Of course it’s impossible to see what’s been blocked other than through tedious trial and error. One website owner (@pseudomonas) asked BT on Twitter for information about whether their site was blocked, and their experience was something like talking to a brick wall who only speaks French. The bottom line here is that even parents have no idea what they’re actually blocking, and we have no way of assessing the harm caused by BT’s measures.

O2, the Slough-based BT spin-off, do allow people to check which websites are blocked, and although their filter has been around for a few years now, the results are terrifying. Their 'parental control' settings can be blocked from accessing Childline, Refuge, Stonewall or the Samaritans – which is even more frightening when you realise that they could just as easily be switched on by an abusive partner. The most vulnerable people in society are the most likely to be cut off from the help they need. As Adrian Short argues, some websites simply shouldn’t be blocked.

It was never really clear what the so-called porn filter was supposed to achieve; what problem it was trying to prevent. Filtering seems to have become a crutch for inept parents looking for an easy way to avoid having real conversations with their kids about sex, porn and the world outside their comfortable little cul-de-sacs. If their first sight of a vagina traumatizes your teenage child, then you have brought them up wrong - but of course the problem here is often the parent more than the child; the embarrassed mother of father – projecting their own feelings of discomfort and embarrassment around the topic of sex onto their child. There remains, despite a wave of public hysteria, no good evidence that porn has any detrimental effect on children.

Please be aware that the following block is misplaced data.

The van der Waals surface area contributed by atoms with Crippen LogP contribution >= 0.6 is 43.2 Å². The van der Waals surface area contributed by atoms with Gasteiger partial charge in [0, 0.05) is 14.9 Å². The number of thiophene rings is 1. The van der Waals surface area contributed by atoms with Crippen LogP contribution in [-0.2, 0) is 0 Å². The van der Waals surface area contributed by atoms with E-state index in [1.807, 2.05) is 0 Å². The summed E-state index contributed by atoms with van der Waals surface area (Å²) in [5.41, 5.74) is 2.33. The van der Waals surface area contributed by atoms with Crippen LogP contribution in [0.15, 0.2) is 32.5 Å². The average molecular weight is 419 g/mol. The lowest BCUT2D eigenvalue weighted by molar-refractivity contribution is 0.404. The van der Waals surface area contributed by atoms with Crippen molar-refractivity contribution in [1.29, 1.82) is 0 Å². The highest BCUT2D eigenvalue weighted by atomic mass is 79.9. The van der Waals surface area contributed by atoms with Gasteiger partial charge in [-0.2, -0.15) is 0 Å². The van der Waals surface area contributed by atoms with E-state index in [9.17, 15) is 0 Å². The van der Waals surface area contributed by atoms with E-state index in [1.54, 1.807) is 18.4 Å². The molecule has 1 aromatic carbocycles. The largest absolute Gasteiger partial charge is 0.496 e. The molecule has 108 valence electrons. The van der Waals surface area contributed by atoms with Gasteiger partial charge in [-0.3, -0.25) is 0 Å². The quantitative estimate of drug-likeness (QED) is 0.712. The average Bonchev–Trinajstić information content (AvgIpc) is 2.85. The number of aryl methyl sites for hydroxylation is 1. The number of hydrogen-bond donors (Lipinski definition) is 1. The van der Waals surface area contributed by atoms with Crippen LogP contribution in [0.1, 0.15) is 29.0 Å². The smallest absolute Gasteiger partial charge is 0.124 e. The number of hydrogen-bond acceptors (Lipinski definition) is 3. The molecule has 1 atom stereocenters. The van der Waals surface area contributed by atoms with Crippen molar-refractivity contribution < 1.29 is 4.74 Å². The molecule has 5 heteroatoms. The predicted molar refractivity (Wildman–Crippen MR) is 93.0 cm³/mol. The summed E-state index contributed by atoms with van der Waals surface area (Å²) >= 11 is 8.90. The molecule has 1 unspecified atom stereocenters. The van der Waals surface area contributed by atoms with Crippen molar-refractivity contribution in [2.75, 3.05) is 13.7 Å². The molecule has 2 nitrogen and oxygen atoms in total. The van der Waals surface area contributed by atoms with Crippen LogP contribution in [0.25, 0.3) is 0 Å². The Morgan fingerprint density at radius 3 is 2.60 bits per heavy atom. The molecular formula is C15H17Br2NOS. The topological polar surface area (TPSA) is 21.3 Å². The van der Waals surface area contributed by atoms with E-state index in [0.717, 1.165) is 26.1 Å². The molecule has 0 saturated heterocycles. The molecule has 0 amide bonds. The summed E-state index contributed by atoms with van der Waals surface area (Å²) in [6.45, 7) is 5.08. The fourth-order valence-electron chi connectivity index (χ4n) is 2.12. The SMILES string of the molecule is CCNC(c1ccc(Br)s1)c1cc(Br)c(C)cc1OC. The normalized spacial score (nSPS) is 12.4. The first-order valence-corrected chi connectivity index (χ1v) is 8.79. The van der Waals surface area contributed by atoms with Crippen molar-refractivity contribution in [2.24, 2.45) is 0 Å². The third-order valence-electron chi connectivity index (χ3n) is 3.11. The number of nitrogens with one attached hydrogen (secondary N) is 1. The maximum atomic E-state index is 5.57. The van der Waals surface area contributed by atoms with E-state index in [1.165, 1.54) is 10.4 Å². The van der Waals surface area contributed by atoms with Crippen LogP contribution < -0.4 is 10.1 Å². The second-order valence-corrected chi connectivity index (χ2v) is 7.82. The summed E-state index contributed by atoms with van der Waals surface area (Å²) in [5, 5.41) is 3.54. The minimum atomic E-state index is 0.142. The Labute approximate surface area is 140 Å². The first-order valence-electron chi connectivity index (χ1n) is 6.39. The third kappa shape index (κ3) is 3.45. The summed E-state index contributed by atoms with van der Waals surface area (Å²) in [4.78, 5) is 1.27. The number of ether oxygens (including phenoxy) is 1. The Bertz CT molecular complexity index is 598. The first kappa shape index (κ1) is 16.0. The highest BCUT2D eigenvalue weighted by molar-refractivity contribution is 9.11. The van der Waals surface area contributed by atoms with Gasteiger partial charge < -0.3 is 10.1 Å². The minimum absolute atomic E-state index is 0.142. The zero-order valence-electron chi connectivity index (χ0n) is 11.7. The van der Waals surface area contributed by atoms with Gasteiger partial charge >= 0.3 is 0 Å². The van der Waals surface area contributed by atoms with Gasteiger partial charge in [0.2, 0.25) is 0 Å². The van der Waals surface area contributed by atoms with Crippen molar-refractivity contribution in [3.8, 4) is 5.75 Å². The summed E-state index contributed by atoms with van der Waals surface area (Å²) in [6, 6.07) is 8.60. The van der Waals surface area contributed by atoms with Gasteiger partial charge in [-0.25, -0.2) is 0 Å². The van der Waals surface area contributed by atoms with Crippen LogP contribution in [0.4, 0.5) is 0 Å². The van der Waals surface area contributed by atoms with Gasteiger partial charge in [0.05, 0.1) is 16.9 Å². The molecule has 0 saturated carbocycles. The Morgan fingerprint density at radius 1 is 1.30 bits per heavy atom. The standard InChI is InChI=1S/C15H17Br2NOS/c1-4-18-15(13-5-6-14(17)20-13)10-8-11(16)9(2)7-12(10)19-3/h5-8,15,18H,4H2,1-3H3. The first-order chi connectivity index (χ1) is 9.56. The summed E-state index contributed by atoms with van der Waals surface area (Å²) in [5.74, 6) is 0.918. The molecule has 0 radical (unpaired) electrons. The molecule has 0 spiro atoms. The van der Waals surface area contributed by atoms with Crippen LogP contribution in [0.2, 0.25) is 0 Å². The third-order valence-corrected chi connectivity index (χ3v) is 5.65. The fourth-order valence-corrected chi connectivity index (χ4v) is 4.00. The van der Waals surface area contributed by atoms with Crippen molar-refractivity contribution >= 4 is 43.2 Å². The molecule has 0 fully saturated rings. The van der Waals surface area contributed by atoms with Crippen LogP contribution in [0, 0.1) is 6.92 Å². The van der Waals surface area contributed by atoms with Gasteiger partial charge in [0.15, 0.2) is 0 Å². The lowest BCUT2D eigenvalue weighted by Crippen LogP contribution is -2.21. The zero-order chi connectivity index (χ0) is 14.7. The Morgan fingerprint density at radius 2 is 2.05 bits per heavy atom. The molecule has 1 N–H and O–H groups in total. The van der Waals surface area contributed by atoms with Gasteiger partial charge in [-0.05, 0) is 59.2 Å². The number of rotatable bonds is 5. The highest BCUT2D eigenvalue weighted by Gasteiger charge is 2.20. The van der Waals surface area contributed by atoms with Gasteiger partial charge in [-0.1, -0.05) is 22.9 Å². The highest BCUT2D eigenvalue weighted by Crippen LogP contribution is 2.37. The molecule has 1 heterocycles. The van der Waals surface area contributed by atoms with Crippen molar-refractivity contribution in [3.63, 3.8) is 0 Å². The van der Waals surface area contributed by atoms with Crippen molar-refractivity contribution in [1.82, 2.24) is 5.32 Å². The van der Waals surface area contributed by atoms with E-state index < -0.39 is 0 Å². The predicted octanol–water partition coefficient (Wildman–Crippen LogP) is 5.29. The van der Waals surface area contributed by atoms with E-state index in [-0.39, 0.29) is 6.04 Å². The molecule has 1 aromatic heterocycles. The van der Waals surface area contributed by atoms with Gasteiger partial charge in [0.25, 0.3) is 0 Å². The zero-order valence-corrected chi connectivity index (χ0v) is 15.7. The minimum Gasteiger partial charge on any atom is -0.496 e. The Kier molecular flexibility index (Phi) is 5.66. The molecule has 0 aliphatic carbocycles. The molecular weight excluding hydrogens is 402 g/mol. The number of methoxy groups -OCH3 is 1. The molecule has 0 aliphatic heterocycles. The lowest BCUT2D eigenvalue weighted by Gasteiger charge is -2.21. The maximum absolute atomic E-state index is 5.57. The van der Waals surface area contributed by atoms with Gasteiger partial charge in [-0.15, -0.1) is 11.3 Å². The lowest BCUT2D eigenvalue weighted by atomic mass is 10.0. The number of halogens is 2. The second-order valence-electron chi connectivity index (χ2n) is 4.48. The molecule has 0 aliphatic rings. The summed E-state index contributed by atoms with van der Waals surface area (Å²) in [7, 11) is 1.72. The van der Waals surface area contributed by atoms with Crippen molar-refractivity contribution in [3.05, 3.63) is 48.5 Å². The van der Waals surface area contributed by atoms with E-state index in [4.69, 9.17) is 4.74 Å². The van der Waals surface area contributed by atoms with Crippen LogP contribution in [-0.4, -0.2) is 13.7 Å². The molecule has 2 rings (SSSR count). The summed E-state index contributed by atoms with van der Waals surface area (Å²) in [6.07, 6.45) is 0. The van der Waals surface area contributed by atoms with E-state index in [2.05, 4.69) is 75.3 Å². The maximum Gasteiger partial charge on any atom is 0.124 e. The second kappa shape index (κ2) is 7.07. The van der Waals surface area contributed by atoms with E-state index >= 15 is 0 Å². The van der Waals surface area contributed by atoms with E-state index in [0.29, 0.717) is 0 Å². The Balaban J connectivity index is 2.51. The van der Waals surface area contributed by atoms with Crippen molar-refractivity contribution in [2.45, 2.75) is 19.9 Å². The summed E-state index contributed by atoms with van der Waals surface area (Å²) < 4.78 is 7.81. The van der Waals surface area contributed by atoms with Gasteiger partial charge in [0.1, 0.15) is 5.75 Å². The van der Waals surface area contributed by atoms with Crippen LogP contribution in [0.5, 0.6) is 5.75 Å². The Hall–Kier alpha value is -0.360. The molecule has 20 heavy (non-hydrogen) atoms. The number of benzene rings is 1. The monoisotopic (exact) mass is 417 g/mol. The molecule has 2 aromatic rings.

What clearly does have an impact on children though is denying them sex education, suppressing their sexual identity, and shutting off access to child protection or mental health charities. In all this talk of porn filters, the rights of the children campaigners supposedly want to protect have been ignored or trampled. Children should have a right to good quality sex education, access to support hotlines and websites, and information about their sexuality.

We may not be able to stop bad parents cutting their children off from the world, but that doesn’t mean we should allow ISPs to build and sell the tools to do it with. What’s bewildering is that BT’s updated website now explicitly acknowledges that: "Parents should carefully consider the possible adverse effects from denying children of an appropriate age access to information on these issues." If your filter could cause adverse effects on children, then why are you still peddling it?

And that leads to perhaps the most important question of all here - why on Earth were these lists built in the first place? Who constructed a list of 'gay and lesbian' sites to ban? Who at BT commissioned it? On what grounds was this kind of institutional bigotry deemed acceptable? Is it still in effect, and if so, why? These were deliberate acts, which show that something very rotten has taken hold at the heart of the British Internet industry. We are entitled to far greater transparency and clearer answers than we’ve been getting so far.